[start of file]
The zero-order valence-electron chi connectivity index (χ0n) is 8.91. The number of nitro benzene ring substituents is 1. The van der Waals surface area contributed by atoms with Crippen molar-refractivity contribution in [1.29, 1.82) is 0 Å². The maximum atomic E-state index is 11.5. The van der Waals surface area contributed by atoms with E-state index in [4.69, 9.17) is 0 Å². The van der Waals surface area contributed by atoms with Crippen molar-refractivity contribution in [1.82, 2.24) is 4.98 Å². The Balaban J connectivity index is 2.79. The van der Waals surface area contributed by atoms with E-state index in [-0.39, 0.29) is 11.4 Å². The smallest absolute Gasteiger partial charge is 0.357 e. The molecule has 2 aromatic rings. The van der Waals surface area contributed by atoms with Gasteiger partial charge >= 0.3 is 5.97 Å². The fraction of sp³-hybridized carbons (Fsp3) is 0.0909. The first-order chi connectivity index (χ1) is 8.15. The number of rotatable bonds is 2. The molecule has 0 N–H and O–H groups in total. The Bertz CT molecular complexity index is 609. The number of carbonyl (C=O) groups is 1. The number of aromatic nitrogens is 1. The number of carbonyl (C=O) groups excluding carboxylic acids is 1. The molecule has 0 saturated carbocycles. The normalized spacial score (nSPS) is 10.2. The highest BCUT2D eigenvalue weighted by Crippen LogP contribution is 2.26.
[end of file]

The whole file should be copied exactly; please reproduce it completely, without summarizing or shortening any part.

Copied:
The zero-order valence-electron chi connectivity index (χ0n) is 8.91. The number of nitro benzene ring substituents is 1. The van der Waals surface area contributed by atoms with Crippen molar-refractivity contribution in [1.29, 1.82) is 0 Å². The maximum atomic E-state index is 11.5. The van der Waals surface area contributed by atoms with E-state index in [4.69, 9.17) is 0 Å². The van der Waals surface area contributed by atoms with Crippen molar-refractivity contribution in [1.82, 2.24) is 4.98 Å². The Balaban J connectivity index is 2.79. The van der Waals surface area contributed by atoms with E-state index in [-0.39, 0.29) is 11.4 Å². The smallest absolute Gasteiger partial charge is 0.357 e. The molecule has 2 aromatic rings. The van der Waals surface area contributed by atoms with Gasteiger partial charge >= 0.3 is 5.97 Å². The fraction of sp³-hybridized carbons (Fsp3) is 0.0909. The first-order chi connectivity index (χ1) is 8.15. The number of rotatable bonds is 2. The molecule has 0 N–H and O–H groups in total. The Bertz CT molecular complexity index is 609. The number of carbonyl (C=O) groups is 1. The number of aromatic nitrogens is 1. The number of carbonyl (C=O) groups excluding carboxylic acids is 1. The molecule has 0 saturated carbocycles. The normalized spacial score (nSPS) is 10.2. The highest BCUT2D eigenvalue weighted by Crippen LogP contribution is 2.26.